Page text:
A little about my artwork:
I interpret the words written on a page by telling the story behind the story working with pen and ink, watercolor and Photoshop, I fuse old techniques with modern ones to create a world that every drawing can speak to a child or grownups.
This year’s assignment is to cast yourself, as a child, in a picture book. Show your autobiographical character in a scene and make sure to convey the emotion of your character.
The viewer should be able to read the emotion of the character immediately and clearly.
No words or captions are allowed in the image.
The dimensions of the original image are up to you, but you must print it out on an 8.5 x 11 piece of paper.
Submissions will be mailed to the SCBWI office, and we will send them to Tomie dePaola for judging."
How am I going make it work? What parts of my childhood am I going to share?
Something fun like sledding?
Or not a great student in school or...
Some of the early sketches trying to figuring out how much of myself
Unfortunately you did not win the Tomie dePaola award, but you did win First Runner-up! Congratulations! Your beautiful piece will be featured on the website when we make the announcement tomorrow.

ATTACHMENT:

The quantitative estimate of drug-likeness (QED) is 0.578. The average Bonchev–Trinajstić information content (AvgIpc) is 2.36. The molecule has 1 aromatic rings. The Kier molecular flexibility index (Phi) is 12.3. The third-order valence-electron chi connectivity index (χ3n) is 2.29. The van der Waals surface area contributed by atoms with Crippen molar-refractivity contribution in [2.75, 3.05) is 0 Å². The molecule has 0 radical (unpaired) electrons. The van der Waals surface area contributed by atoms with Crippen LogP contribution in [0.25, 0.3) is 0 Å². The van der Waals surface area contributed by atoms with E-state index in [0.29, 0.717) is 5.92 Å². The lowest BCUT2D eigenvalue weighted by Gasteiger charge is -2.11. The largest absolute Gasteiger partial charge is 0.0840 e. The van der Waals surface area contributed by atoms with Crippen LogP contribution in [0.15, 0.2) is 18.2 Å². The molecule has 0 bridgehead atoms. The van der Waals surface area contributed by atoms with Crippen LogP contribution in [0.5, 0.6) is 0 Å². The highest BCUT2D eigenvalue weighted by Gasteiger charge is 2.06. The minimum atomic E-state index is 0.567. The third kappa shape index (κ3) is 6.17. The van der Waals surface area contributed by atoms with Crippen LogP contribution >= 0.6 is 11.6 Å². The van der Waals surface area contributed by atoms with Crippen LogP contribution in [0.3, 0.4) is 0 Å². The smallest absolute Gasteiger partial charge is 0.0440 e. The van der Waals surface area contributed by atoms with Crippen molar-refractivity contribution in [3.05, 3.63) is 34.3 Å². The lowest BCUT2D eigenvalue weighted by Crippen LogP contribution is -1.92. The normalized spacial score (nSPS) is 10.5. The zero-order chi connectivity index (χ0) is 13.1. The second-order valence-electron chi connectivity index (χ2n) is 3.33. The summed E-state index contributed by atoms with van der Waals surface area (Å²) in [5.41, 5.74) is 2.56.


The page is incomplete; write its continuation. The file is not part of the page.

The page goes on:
As you may remember from past years, Tomie likes to include his thoughts about the winning pieces on the website, so that everyone can learn from his award and his choices. Here are his notes about your piece:
What a very nice surprise when I turned over this illustration and recognized Stephen’s name. I remembered his work from previous assignments, and we’ve met at the New York Conference.
In his piece, he’s taken his sketchy line and colored wash to a new level especially in his self-portrait. The mood, the body language and the hidden face are very moving to the viewer. Again, I “want” to know more: What’s going on, can I help? I’m interested!
Again, a small critique. I wish more care was taken with the background and the left front of the image. I read “shirts – maybe” for the background, but still, “What is that on the bottom left?”
Great job, Stephen. Keep it up. You’re on to something.